Title: The Killing of Polly Carter
Author: Robert Thorogood
Publication Date: 3 December 2015
Rating: 4 out of 5
Thorogood’s Death in Paradise series tell the tale of British Detective Inspector Richard Poole following his move to the fictional Caribbean island of Saint-Marie. The Killing of Polly Carter is the second book in the series and follows DI Richard Poole as he investigates the apparent suicide of a supermodel, Polly Carter. He quickly suspects foul play and so commences the investigations into her death.
I love a good whodunit and The Killing of Polly Carterdemonstrates the pattern typical of classic murder mysteries: starting with a murder, adding a limited pool of suspects, some police deduction and then a gathering of those suspects in order to unveil the murderer. I can appreciate this particular formula as I believe it puts demands on the author to create a really good plot and characterisation, otherwise the book quickly falls flat. As the reader, I like to be able to get stuck into the story – identifying potential motives, creating my own narrative and detecting any ‘red herrings’ as the story progresses in order to be able to reach my conclusions and guess ‘whodunit’. In my opinion, Thorogood achieved these aims and allowed me to join in with the detective work!
The characters are a mixed cast, led by the bumbling but brilliant detective Poole and his unique team of investigators. The main characters are quite heavily stereotyped, with DI Poole as an uptight and awkward Englishman abroad, whilst his colleagues in the police department are typically laid-back Caribbean folk.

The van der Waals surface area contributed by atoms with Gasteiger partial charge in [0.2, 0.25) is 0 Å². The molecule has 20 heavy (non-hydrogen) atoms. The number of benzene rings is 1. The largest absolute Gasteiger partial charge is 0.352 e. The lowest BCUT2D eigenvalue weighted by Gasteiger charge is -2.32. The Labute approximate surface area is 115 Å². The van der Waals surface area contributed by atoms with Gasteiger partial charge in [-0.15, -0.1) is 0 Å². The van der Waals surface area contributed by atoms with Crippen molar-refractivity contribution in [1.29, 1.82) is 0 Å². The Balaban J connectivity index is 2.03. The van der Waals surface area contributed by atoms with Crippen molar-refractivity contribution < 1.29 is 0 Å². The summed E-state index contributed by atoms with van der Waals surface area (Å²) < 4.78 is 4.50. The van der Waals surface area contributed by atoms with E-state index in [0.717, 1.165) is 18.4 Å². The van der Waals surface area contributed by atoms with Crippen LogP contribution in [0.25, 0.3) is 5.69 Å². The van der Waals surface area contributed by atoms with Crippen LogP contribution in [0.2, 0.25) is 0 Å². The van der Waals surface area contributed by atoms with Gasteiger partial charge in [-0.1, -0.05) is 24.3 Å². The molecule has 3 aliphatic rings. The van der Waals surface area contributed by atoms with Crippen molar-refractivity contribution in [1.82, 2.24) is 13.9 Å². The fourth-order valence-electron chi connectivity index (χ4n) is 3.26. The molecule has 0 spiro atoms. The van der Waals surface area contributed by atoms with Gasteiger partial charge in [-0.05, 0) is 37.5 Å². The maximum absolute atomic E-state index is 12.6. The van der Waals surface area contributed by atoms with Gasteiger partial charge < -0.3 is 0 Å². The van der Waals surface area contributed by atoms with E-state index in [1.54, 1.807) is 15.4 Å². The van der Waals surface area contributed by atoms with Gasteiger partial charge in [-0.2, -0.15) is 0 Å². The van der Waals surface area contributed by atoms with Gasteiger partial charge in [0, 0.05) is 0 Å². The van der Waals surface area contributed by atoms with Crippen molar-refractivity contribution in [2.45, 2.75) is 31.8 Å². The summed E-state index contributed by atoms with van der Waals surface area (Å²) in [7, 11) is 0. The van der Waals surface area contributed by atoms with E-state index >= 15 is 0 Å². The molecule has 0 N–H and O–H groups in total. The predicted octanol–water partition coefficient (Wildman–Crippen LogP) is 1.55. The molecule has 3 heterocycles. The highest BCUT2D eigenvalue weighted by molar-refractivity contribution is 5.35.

The suspects, made up of Polly’s wheelchair-bound sister Claire, her staff and a few other house guests, all of whom appear to be hiding something from the astute DI Poole. The characters are given sound backgrounds and identifiable motives to murder Polly Carter. Any of the characters could ultimately have been found to be the killer and, as such, it is interesting to follow along with the story and decide who you think had the opportunity to carry out the crime.
This is a bit of a chicken-egg situation for me. I am unsure which came first, the books or the TV show. In any event, the books are written in such a fashion as to make them easily adaptable for the screen. I found that whilst there are differences to the TV show, I still got the same sense of character, albeit having watched those characters on the screen first meant that my expectations may have translated into how I chose to interpret them on the page. I actually found that I got more of a feeling for the main characters from the TV series, which is somewhat unusual as I think that I normally get more of a sense of a character from the book rather than from the corresponding TV show, however on this occasion it felt the opposite but that may be because I feel as though I know those characters that I have been watching for the past few years. It may also be because the book focused more on the murder than on the individual characters. This is not a criticism, merely an observation.
I thought the plot was well-crafted , well-paced and entertaining. All of the houseguests/suspects have a motive to kill Polly and it is up to DI Poole and his team to whittle those suspects down in order to find out what really happened. It was interesting to read about the police investigation and to experience DI Poole’s unique thought process. DI Poole is certainly one of those coppers who does not rest until he’s caught his man/woman!